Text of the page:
The alien would have to have a very different chemistry to ours. And live in a very different environment. Quite radically different.
There are some chemicals that can react with water to release energy. It is just barely possible that such a chemical basis could support an organism. Under the right circumstances, for example, various metals will take the oxygen out of an H2O molecule and release heat.
It would have to be a very different chemistry to ours. And they would need to obtain several other chemicals besides water to sustain themselves.
So to build a little more of an ecology. Imagine a plant that absorbs sunlight and converts something like aluminum oxide and some hydride compound into pure aluminum and water. It might then release the water, possibly as ice crystals if it is cold, and use the aluminum to build its structure. The ice-eater could then come along and use the plant as one part of its food, and the ice as another part.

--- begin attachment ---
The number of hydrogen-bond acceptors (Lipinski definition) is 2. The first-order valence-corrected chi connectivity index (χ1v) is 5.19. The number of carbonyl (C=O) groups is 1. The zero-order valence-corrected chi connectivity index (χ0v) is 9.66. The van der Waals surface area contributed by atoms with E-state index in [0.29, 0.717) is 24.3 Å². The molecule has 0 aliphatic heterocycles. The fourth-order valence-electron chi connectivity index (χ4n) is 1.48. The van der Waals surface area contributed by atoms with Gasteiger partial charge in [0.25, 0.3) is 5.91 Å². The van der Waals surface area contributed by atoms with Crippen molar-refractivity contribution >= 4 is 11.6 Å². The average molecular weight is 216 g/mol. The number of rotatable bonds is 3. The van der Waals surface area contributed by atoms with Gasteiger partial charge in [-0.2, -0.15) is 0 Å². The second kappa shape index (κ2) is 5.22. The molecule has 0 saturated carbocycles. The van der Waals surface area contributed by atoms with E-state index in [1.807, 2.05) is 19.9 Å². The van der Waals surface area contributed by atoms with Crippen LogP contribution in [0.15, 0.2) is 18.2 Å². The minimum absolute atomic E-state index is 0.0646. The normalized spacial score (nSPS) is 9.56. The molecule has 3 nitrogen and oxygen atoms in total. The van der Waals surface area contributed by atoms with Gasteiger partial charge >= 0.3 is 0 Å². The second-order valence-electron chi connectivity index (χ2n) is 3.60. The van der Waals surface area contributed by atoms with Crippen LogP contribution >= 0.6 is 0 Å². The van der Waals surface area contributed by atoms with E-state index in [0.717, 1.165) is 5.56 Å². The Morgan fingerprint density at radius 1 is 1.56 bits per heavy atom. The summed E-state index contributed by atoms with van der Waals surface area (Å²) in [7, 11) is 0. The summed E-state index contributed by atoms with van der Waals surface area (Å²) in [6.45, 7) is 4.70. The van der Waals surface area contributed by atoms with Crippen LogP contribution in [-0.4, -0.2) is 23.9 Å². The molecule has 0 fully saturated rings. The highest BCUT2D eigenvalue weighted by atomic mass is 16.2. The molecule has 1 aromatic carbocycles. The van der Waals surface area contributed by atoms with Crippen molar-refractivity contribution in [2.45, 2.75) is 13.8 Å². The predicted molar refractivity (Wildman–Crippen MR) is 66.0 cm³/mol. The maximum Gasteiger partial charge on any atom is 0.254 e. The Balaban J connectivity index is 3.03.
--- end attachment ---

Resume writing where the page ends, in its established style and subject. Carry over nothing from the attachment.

Conceivably such an organism would be radically susceptible to various chemicals we take for granted. It might spontaneously combust in the presence of free oxygen, for example. (Hmmm... SE's dictionary does not know the word combust. Hmmm...)
Now there is just a huge amount of chemistry that would have to be worked out to make that work. It would involve a lot of things like acids and catalysts and ways to store such things. So, whether it is in fact possible, or even vaguely likely, I certainly can't say.
On the other hand, carbon chemistry also has a huge amount of complicated and subtle reactions that are required for the kind of life we know. If I was required to sit down and work out if carbon-based organic chemistry was possible, given I was only familiar with the conditions in Saturn's rings for example, that would be a daunting task.